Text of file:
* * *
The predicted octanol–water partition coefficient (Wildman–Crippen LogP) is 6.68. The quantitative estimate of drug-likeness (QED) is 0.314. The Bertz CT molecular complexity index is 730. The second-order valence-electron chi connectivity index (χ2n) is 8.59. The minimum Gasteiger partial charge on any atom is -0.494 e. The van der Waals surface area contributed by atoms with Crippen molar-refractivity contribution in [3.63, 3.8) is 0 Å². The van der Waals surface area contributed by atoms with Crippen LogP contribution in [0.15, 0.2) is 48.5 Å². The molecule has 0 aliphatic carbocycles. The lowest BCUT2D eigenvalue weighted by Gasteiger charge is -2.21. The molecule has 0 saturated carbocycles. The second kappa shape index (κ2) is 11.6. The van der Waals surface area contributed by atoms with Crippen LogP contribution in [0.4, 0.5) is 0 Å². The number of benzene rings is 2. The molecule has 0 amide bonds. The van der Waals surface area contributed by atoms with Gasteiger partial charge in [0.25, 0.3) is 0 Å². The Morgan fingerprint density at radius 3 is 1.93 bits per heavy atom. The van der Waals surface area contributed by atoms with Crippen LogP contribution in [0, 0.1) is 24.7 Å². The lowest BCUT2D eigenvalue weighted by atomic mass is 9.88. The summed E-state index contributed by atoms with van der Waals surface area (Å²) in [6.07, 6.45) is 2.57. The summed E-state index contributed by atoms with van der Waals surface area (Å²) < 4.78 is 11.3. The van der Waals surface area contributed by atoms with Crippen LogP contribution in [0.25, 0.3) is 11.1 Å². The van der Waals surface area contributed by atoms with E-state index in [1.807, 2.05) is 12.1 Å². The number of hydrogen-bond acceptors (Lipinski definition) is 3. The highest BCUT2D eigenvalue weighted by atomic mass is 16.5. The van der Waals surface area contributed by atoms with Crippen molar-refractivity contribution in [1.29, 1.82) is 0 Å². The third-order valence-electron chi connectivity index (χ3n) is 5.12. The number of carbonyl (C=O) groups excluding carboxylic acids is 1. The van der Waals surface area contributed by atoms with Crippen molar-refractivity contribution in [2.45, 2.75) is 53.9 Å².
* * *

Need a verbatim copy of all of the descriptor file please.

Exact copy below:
The predicted octanol–water partition coefficient (Wildman–Crippen LogP) is 6.68. The quantitative estimate of drug-likeness (QED) is 0.314. The Bertz CT molecular complexity index is 730. The second-order valence-electron chi connectivity index (χ2n) is 8.59. The minimum Gasteiger partial charge on any atom is -0.494 e. The van der Waals surface area contributed by atoms with Crippen molar-refractivity contribution in [3.63, 3.8) is 0 Å². The van der Waals surface area contributed by atoms with Crippen LogP contribution in [0.15, 0.2) is 48.5 Å². The molecule has 0 aliphatic carbocycles. The lowest BCUT2D eigenvalue weighted by Gasteiger charge is -2.21. The molecule has 0 saturated carbocycles. The second kappa shape index (κ2) is 11.6. The van der Waals surface area contributed by atoms with Crippen LogP contribution in [0.4, 0.5) is 0 Å². The number of benzene rings is 2. The molecule has 0 amide bonds. The van der Waals surface area contributed by atoms with Gasteiger partial charge in [0.25, 0.3) is 0 Å². The Morgan fingerprint density at radius 3 is 1.93 bits per heavy atom. The van der Waals surface area contributed by atoms with Crippen LogP contribution in [0, 0.1) is 24.7 Å². The lowest BCUT2D eigenvalue weighted by atomic mass is 9.88. The summed E-state index contributed by atoms with van der Waals surface area (Å²) in [6.07, 6.45) is 2.57. The summed E-state index contributed by atoms with van der Waals surface area (Å²) < 4.78 is 11.3. The van der Waals surface area contributed by atoms with Crippen LogP contribution in [0.25, 0.3) is 11.1 Å². The van der Waals surface area contributed by atoms with E-state index in [1.807, 2.05) is 12.1 Å². The number of hydrogen-bond acceptors (Lipinski definition) is 3. The highest BCUT2D eigenvalue weighted by atomic mass is 16.5. The van der Waals surface area contributed by atoms with Crippen molar-refractivity contribution in [1.29, 1.82) is 0 Å². The third-order valence-electron chi connectivity index (χ3n) is 5.12. The number of carbonyl (C=O) groups excluding carboxylic acids is 1. The van der Waals surface area contributed by atoms with Crippen molar-refractivity contribution in [2.45, 2.75) is 53.9 Å².